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Couch: Tom Brady continues to demonstrate Bill Belichick was more impediment than launching pad

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There is no charm about Tom Brady the way there is in most Old Guy versus Father Time stories.

Phil Mickelson was washed up at 50 before finding magic this spring to win the PGA Championship. Something just felt good about that. You felt your personal glory might still be reachable again at the right time and place with the right work and circumstance. By the time the U.S. Open came, Mickelson was washed up again, surely forever. His moment lives, though.

Through seven Super Bowl titles, I've never been inspired by Brady. Not even last year. Amazed, yes. But not inspired until Thursday night, with 1:24 left in the Tampa Bay-Dallas game in the NFL season opener. Brady and Tampa had the ball at their 25, trailing 29-28.

And you knew one thing for sure: The game was over. Brady was never going to fail. Forty-four years old didn't matter. Eighty-four seconds left and one timeout didn't matter. His age might amaze us, but to him that's not even a consideration. Brady didn't need magic for another moment because he's not living a moment.

The point of Tom Brady is clear now and particularly important today: It's that limitations and other people don't define who you are. Circumstances like age don't define you. Check your inevitabilities at the door.

Brady is no fluke. He's not finding old magic or a spark. He just is. And when he got out from under the thumb of Bill Belichick authoritatively telling him how things had to be done, how to think, how to face being past his time, Brady went to Tampa Bay and got better. That's because he was himself.

"It's nice that I've found my voice more," he said recently. "I really enjoy being around my teammates, my coaches. It's been a different environment, just really enjoying the experience of playing football, playing with a group of guys."

After a year and a half of COVID, we've had our fill of circumstances dictating. We've had enough of the media — social or traditional — or political parties telling us what to think or do. That's why there is so much rage out there now.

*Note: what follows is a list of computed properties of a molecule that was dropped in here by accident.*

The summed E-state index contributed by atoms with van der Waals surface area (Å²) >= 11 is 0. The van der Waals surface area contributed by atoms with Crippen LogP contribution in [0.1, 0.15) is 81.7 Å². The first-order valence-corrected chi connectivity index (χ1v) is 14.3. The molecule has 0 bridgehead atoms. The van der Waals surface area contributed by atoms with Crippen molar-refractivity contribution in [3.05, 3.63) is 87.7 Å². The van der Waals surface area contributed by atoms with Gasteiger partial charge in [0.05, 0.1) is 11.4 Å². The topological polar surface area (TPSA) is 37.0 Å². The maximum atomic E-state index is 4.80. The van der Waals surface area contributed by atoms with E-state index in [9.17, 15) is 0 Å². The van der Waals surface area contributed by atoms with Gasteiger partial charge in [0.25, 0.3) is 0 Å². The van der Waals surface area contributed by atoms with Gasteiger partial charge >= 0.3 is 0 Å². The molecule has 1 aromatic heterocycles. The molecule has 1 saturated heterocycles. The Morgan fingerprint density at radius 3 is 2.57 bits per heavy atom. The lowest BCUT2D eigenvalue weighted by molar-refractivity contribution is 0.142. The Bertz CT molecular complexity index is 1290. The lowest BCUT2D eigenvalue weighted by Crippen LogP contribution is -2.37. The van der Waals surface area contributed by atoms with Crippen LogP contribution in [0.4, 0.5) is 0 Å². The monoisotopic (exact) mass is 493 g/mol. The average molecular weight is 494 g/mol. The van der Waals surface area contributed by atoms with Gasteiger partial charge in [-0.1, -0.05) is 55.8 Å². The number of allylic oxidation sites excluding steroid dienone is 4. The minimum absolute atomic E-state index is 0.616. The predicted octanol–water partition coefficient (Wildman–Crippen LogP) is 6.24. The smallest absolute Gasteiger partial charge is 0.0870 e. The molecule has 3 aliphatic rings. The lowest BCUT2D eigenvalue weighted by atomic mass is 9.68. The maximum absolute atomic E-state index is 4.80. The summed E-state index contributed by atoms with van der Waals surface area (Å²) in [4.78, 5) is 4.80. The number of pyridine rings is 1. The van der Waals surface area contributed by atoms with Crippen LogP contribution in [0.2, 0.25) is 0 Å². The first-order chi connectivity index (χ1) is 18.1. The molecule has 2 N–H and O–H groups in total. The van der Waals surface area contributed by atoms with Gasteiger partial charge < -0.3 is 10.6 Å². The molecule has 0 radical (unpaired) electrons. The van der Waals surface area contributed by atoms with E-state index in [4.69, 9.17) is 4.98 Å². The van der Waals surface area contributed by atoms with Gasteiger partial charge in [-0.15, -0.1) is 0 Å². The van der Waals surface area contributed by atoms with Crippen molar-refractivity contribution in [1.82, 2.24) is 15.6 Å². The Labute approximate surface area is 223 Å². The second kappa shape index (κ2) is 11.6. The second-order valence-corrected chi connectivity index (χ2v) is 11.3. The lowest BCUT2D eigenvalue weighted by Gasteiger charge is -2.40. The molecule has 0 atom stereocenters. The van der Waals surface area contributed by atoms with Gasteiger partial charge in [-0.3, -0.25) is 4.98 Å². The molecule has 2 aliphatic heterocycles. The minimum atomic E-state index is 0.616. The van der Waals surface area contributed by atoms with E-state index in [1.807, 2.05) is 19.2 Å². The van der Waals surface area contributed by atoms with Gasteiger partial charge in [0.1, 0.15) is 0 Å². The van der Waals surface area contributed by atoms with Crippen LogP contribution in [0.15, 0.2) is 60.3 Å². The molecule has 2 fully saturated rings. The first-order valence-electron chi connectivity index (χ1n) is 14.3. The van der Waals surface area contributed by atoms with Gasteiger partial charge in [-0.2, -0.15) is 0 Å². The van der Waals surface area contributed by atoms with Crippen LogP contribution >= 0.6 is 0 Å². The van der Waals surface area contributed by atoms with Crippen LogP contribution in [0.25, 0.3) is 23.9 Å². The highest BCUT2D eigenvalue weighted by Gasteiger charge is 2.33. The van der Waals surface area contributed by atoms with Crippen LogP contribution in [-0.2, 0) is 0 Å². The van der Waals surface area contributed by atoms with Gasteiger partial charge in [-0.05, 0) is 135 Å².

It's why you can't find an Uber any more, because there aren't enough people willing to drive one. It's why employers can't find workers. People don't want to be defined by limitations any more. So they're just not taking the jobs they don't want.

Brady is the poster child for that. A few years ago, when he was still in New England with Belichick, I thought it was time for him to retire. A lot of people did. He was starting to fail. Belichick's dynasty needed a new cog at quarterback because Brady was getting too old.

Brady knew that age wasn't his limitation. Belichick was.

And when Brady won the Super Bowl last year in Tampa while Belichick failed in New England, that changed the picture of Belichick. For so long, Belichick was a genius on every coaching Mount Rushmore, and as long as you did what he said, you would win. Brady knew better.

Former New England cornerback Asante Samuel tweeted recently about Belichick, saying, "...without Brady he is just another coach in my opinion."

A trend has come up this year with athletes talking about their mental health. Simone Biles, Naomi Osaka. Just this week, women's national team soccer player Christen Press announced on social media, "I've made the difficult decision to take a couple of months away from the game to focus on my mental health."

Without using those words, that's what Brady did last year.

It was fun sport last year watching Brady win and Belichick lose and talking about who was winning their divorce. That was just about celebrity bickering.

It seems bigger now. Belichick has rebuilt his offensive line and now has the guy who is supposed to be the new Brady, rookie first-round draft pick Mac Jones, at quarterback.

The idea isn't that Jones is the greatest talent, but instead that he can be a perfect cog in Belichick's machine. If there was any doubt, Brady proved last year that he was never a cog in the first place. He made Belichick look human.

We've seen old athletes come back for greatness. George Foreman won the heavyweight title way past his prime and Jack Nicklaus won the Masters.

Those guys were different from Brady. He isn't finding old talents one last time. He is doing things his way, not Belichick's. That game-winning drive Thursday night was no surprise. Brady won't go away any time soon, either.
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